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tax matters

My grandfather used to tell me that you know you’re getting old when everything hurts, and what doesn’t hurt doesn’t work. But just because you’re getting older doesn’t mean that your tax bill needs to hurt. If you’re a senior, or you’re heading in that direction quickly, consider these year-end ideas that can put more money in your pocket.

Withdraw funds in a low-income year. It could make sense to withdraw money from your registered retirement savings plan or registered retirement income fund before year-end even if you don’t need the money. This makes sense if you have little or no other income in 2021 since you won’t face much, if any, tax on the withdrawals in this case. You could simply reinvest those dollars in your tax-free savings account or a non-registered account if you don’t need the money to spend.

Maximize your 2021 earned income. It’s not too late to increase your earned income for 2021, in order to provide greater RRSP contribution room for 2022. This is particularly easy where you own your business and can easily control your compensation. Once your earned income for 2021 reaches $162,277, you’ll reach the maximum RRSP contribution limit of $29,210 for 2022.

Contribute to a spousal RRSP. If your spouse is in a lower tax bracket you can use your RRSP room to contribute to a spousal RRSP under which your spouse is the annuitant. Contribute by year-end to maximize the benefits associated with spousal RRSPs.

Convert to a RRIF before year-end. If you turned 71 in 2021, any RRSP you have will mature at the end of this year and should be converted to a RRIF (or an annuity) by Dec. 31. Further, withdrawals from a RRIF count as eligible pension income if you’re over 65, which will entitle you to a pension credit that can offset the tax on the first $2,000 of RRIF withdrawals each year. So, even if you aren’t yet 71 years of age, but you’re over 65, consider converting some of your RRSP assets to a RRIF to take advantage of that credit.

Base withdrawals on the younger spouse. If you do convert all or part of your RRSP to a RRIF by the end of this year, be sure to base the mandatory (that is, minimum) RRIF withdrawals on the age of your spouse, if he or she is younger. This will reduce the required minimum annual withdrawal and will allow you to defer tax longer.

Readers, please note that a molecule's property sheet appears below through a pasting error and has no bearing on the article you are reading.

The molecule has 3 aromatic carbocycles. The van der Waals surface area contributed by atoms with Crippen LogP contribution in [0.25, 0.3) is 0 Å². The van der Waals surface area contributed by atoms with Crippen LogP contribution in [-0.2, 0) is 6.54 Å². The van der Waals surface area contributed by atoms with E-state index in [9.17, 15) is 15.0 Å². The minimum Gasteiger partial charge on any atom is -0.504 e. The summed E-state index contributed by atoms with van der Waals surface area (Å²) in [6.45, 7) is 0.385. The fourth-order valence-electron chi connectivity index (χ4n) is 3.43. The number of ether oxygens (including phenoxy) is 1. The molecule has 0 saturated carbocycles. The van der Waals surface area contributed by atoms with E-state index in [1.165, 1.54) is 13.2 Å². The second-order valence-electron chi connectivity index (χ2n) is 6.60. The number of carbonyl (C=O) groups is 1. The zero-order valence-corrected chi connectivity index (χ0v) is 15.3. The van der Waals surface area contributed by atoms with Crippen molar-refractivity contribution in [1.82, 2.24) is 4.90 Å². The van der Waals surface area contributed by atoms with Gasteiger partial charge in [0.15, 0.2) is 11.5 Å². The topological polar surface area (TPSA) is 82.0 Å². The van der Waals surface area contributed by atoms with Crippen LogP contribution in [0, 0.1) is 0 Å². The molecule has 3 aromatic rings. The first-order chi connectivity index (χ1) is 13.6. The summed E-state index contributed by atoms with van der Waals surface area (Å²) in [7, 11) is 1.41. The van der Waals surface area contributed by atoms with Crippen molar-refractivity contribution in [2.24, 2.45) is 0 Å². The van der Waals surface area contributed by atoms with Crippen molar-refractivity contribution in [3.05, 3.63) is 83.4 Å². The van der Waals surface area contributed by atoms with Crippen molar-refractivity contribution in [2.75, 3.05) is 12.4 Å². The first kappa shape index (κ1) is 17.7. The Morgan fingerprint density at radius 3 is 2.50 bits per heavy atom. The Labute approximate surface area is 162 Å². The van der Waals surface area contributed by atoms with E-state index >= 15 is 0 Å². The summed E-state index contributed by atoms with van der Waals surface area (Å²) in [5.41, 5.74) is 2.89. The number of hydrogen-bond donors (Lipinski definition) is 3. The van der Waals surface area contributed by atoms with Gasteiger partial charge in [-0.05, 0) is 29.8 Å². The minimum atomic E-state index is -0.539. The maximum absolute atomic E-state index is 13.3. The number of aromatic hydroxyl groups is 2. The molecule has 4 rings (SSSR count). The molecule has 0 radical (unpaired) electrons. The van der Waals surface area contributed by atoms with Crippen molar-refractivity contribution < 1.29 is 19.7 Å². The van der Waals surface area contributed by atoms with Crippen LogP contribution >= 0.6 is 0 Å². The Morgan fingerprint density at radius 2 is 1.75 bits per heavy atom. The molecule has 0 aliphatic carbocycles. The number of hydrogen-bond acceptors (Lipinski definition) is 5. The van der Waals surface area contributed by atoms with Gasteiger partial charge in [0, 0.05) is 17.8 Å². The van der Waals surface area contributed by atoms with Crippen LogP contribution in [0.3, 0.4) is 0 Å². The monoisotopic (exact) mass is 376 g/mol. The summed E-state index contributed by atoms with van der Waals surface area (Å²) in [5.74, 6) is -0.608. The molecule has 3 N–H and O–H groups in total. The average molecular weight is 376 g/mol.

Withdraw losers from your RRIF. If you have to make withdrawals from your RRIF but don’t need the cash to live on, consider making in-kind withdrawals of investments that have declined in value and holding those outside your RRIF, particularly if you think those investments might increase in value again. This way, any future gains will be taxed at capital gains rates outside of your RRIF. If you leave the assets in your RRIF and make withdrawals of an increased value later, the amounts will be taxed at higher rates as regular income.

Split pension benefits. If you receive eligible pension income (including RRIF withdrawals if you’re over age 65, and any pension benefits from an employer pension plan), you’re able to split that income with your spouse by reporting up to one half of that income on your spouse’s tax return. If you make RRIF withdrawals, consider withdrawing enough so that both you and your spouse can claim the pension credit I mentioned earlier.

Maximize OAS benefits. If you reach age 65 in 2021, you can apply for Old Age Security benefits. If you’re turning 65 in 2022, you can apply for OAS up to 11 months before you want your benefits to start – so you may want to apply today. Keep in mind that you can defer receipt of your OAS benefits for up to five years, which will increase your monthly benefit by 0.6 per cent for every month of deferral past your 65th birthday. This likely makes sense if you don’t need the money now. Finally, if your OAS benefits are being clawed back because your income is too high, consider ways to reduce this clawback by, for example, adjusting the allocation of pension income to your spouse that I talked about.

Apply for CPP benefits. If you reach age 60 in 2021, you’re now old enough to apply to receive CPP benefits. If you apply for benefits under age 65, however, there’s a reduction in your benefit by 0.6 per cent for each month, or 7.2 per cent annually. Conversely, your benefit is increased by 0.7 per cent each month, or 8.4 per cent annually if you wait past your 65th birthday (you can defer payments up to age 70). You can arrange to have your CPP benefits split with your spouse, which can save taxes if one spouse is in a lower tax bracket.

Tim Cestnick, FCPA, FCA, CPA(IL), CFP, TEP, is an author, and co-founder and CEO of Our Family Office Inc. He can be reached at tim@ourfamilyoffice.ca.

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